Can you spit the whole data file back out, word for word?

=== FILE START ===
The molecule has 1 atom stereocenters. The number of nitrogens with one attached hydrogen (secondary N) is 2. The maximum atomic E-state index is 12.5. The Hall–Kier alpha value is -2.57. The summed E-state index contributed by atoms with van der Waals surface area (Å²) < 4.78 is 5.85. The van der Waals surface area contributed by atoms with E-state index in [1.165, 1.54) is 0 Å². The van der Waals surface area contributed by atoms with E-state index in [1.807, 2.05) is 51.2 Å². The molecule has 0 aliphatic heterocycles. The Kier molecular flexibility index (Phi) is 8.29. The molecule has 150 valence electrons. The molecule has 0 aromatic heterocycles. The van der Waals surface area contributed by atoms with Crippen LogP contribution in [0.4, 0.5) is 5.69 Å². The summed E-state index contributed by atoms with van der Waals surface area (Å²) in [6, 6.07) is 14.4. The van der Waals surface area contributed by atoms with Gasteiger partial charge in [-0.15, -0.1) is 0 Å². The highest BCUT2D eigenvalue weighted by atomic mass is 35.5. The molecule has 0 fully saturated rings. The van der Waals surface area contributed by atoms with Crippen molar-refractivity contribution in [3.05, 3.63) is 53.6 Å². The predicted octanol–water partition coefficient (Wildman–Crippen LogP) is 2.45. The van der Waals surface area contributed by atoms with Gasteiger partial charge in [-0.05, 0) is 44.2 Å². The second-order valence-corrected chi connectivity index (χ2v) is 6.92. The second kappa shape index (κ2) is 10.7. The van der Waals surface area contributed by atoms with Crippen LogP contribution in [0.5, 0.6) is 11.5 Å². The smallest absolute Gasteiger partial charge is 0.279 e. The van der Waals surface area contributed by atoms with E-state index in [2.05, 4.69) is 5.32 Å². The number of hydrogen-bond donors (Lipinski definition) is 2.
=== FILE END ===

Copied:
The molecule has 1 atom stereocenters. The number of nitrogens with one attached hydrogen (secondary N) is 2. The maximum atomic E-state index is 12.5. The Hall–Kier alpha value is -2.57. The summed E-state index contributed by atoms with van der Waals surface area (Å²) < 4.78 is 5.85. The van der Waals surface area contributed by atoms with E-state index in [1.165, 1.54) is 0 Å². The van der Waals surface area contributed by atoms with E-state index in [1.807, 2.05) is 51.2 Å². The molecule has 0 aliphatic heterocycles. The Kier molecular flexibility index (Phi) is 8.29. The molecule has 150 valence electrons. The molecule has 0 aromatic heterocycles. The van der Waals surface area contributed by atoms with Crippen LogP contribution in [0.4, 0.5) is 5.69 Å². The summed E-state index contributed by atoms with van der Waals surface area (Å²) in [6, 6.07) is 14.4. The van der Waals surface area contributed by atoms with Gasteiger partial charge in [-0.15, -0.1) is 0 Å². The highest BCUT2D eigenvalue weighted by atomic mass is 35.5. The molecule has 0 fully saturated rings. The van der Waals surface area contributed by atoms with Crippen molar-refractivity contribution in [3.05, 3.63) is 53.6 Å². The predicted octanol–water partition coefficient (Wildman–Crippen LogP) is 2.45. The van der Waals surface area contributed by atoms with Gasteiger partial charge in [-0.05, 0) is 44.2 Å². The second-order valence-corrected chi connectivity index (χ2v) is 6.92. The second kappa shape index (κ2) is 10.7. The van der Waals surface area contributed by atoms with Crippen LogP contribution in [0.5, 0.6) is 11.5 Å². The smallest absolute Gasteiger partial charge is 0.279 e. The van der Waals surface area contributed by atoms with E-state index in [2.05, 4.69) is 5.32 Å². The number of hydrogen-bond donors (Lipinski definition) is 2.